will largely influence the decisior
made by the intramural officials.
Mitchell in Charge.
E. D. Mitchell, former Varsity base-
ball captain, has been retained as In-
tramural director. C. Lanton, director
of athletic activities in the A. E.'.,
has been chosen as his assistant.
Lanton comes highly recommended.
W. 'Merner,''24, has beenchosen stu-
dent manager. The following, assist-
ant managers have been chosen: R.
Young, '24, H. Earheart, '25, G. Truth,
'25, and W. B. Rafferty, '25. Two more
are yet to be filled as those chosen
for the positions at the end of school
last year did not return this fall.
Masonic Temple Nearly Completed.,
Rapid progress is marking work on
the new $125,000 Masonic temple which
is being built on South Fourth avenue.
Windows and roof are to be com-
peted by November 1, according to
the terms of the building contract.
Impressive ceremonies will mark the
formal opening of the temple which
is expected to take place next spring.
Prominent, Mvasons from all sections
of the state will attend, it is said.
Drawing irstruments-bargains in
second-hand sets. Wahr's Un aersity
Complete at 0.5

At Least 40 Intersectional Games Will
Hold Boards Between September
ald Oew Year
(By Associated Press)
New York, Sept.. 25.-This; will be
a holocaust year on the gidiron.
After the great strides that football,
the most popular of college sports
and rival of baseball in the public's
highest regatd, has made in the last
few years, it sounds bromidicI to say
that" the coming season will be the
greatest in the game's history.. Yet
that's the fact
The season won't start any earlier,
nor is there likelihood of it extending
past New :Year's- the day of the us-
ual carnival game at Los Angeles-
but it will be stuffed and choked from
the first kick-off Sept. 23 with the
ingredients that bring hundreds of
thousands away fr'om warm firesidos
to freeze in cold blasts.
40 Intersectonal Games
Opponents of te ':intersectional
idea who have contended that th
game was growing beyond bounds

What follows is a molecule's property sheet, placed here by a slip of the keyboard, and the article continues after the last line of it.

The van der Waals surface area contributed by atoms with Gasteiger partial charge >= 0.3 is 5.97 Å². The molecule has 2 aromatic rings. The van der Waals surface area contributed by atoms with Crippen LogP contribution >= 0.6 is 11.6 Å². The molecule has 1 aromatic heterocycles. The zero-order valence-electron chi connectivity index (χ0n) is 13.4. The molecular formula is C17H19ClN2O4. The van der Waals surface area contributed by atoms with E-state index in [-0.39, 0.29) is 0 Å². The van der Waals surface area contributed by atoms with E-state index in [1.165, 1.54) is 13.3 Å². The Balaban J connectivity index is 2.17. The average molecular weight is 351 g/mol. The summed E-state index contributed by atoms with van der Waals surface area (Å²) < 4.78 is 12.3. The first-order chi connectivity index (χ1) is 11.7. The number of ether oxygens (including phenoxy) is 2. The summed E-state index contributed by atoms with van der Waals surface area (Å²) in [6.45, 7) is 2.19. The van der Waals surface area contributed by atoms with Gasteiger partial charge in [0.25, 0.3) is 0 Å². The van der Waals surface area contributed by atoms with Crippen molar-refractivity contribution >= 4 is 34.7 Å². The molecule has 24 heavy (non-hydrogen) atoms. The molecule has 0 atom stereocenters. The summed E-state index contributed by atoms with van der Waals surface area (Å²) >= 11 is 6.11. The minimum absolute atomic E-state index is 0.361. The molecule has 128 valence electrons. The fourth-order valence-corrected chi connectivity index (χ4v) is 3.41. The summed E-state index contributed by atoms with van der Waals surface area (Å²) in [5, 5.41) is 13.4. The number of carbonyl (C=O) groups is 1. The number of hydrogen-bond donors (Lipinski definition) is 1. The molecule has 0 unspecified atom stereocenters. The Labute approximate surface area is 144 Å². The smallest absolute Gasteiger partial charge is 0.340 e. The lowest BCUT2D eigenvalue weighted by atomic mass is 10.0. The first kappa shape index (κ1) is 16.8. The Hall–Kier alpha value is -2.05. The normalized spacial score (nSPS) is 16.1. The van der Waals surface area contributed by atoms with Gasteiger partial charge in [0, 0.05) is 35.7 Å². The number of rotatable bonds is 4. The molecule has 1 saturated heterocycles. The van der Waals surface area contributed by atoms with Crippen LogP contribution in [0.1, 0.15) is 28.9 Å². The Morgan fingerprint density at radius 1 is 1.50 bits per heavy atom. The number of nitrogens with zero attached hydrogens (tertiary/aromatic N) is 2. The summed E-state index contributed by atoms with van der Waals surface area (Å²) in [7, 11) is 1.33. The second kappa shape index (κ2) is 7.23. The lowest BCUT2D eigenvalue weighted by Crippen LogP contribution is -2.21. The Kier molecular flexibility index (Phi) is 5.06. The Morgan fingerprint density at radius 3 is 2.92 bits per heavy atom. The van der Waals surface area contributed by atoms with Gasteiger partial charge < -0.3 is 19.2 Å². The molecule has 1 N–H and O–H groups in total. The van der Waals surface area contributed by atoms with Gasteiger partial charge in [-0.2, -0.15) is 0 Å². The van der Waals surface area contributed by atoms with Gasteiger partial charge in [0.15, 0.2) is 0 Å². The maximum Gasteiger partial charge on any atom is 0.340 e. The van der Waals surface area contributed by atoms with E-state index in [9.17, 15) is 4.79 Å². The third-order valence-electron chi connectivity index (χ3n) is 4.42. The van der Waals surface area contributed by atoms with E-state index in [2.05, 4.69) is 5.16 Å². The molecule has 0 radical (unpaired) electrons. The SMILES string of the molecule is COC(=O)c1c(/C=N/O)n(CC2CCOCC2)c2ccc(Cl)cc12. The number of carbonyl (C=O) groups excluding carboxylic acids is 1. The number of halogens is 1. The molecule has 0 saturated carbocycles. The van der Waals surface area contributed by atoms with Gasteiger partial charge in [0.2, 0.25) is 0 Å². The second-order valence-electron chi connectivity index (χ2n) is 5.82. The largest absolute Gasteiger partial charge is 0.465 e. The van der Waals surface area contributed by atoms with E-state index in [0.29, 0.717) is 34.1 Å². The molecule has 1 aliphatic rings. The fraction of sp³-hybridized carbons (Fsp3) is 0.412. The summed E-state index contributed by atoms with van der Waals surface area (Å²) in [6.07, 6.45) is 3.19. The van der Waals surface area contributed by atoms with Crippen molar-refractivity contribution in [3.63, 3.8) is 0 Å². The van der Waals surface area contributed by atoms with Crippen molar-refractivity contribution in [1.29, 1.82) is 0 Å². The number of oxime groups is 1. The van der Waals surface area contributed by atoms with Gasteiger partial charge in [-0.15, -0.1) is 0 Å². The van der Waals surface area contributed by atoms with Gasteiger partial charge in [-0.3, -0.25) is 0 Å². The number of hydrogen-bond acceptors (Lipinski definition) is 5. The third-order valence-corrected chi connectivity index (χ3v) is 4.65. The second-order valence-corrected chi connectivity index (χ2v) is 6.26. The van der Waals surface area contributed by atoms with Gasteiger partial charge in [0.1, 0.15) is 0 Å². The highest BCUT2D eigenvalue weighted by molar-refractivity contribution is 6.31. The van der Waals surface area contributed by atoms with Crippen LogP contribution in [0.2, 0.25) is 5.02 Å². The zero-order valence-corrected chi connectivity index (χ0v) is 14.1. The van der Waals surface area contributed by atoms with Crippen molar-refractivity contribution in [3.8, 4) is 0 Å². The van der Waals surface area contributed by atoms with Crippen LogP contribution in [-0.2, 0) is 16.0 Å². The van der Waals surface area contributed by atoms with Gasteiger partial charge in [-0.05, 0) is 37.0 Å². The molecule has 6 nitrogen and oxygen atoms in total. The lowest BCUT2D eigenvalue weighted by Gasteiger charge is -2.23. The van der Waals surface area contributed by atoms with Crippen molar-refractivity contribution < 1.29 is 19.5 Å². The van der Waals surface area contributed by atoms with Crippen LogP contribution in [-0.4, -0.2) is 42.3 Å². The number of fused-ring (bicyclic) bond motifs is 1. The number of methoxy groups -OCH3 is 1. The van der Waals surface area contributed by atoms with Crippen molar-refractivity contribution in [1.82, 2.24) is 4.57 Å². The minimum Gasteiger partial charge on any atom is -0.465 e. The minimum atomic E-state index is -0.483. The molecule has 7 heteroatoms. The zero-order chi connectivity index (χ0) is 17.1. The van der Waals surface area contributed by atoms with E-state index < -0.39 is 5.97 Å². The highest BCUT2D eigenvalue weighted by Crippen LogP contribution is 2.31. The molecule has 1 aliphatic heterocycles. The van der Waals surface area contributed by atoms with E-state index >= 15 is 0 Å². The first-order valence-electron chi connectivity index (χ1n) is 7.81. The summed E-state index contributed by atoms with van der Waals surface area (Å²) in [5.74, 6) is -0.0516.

and becoming, the god before which
education was being sacrificed get
small comfort from a. peusal of the
schedules. At least 40 games w il be
held that it will take at least a. night
on the sleeper for one of the oppos-
ing teams to reach.
on the five Saturdays. beginingz
with Oct. 7 there will be atlea i
or seven intersectional.. contets,
scattered all over the country.. Kai-
sas is coming to West Point, Geogia
Tech and Princeton are going to Chi-
cago, the "Praying Colonels" from
Center College, ,Danville, Ky., are
scheduled at Harvard, Nebraska ba
a date with Syracuse, Notre Dame
will tussle with Army at West .Point,
Alabama will scrimmage with Penn-
sylvania at Philadelphia - just to
pick a few at random.
The season of 1922 marks further
loosening of the monopoly that the
East once had on the big contests.
There not only are more games
scheduled than ever before but there
are more intersectional contests, and
intrasectional matches ofgenunei-
portance than the pigskin dreamed of
when it was more of a pig than a skin
and could dream.
Yale eets low
Yale and Harvard both said .last
fall that they would not tread in the
path of Princeton and luvade the
Western Conference. Just the safle
the schedules show that two w4eks
before the Tiger is clawing around
at the University of Chicago the fBull
Dog willbe snarling atIowa, ch-
pion of thie Big Ten in the ;bowl tka
New Haven. Harvard apparently is
satisfied with entertaining the team
from the Blue Grass state.
Nw York City .loses .its giio
picture play. The Army and Navy
game previously held at the Polo
Grounds will be staged in the recon-
structed Franklin feld:chf' the Uier-
sity of Pennsylvania at Piadelphiia.
Instead of being played on the -tradi-
tional Saturday following Thacksgiv--
ing it will be played on the preceding
Saturday, thb same day as the Yale-
Harvard game.
There will be several revivals of
football relations between institu-
tions that permitted he'r historic
gridiron enmity to lapse. Notable
among these are Harvard and Dart-






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Late 1921


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FALL 1922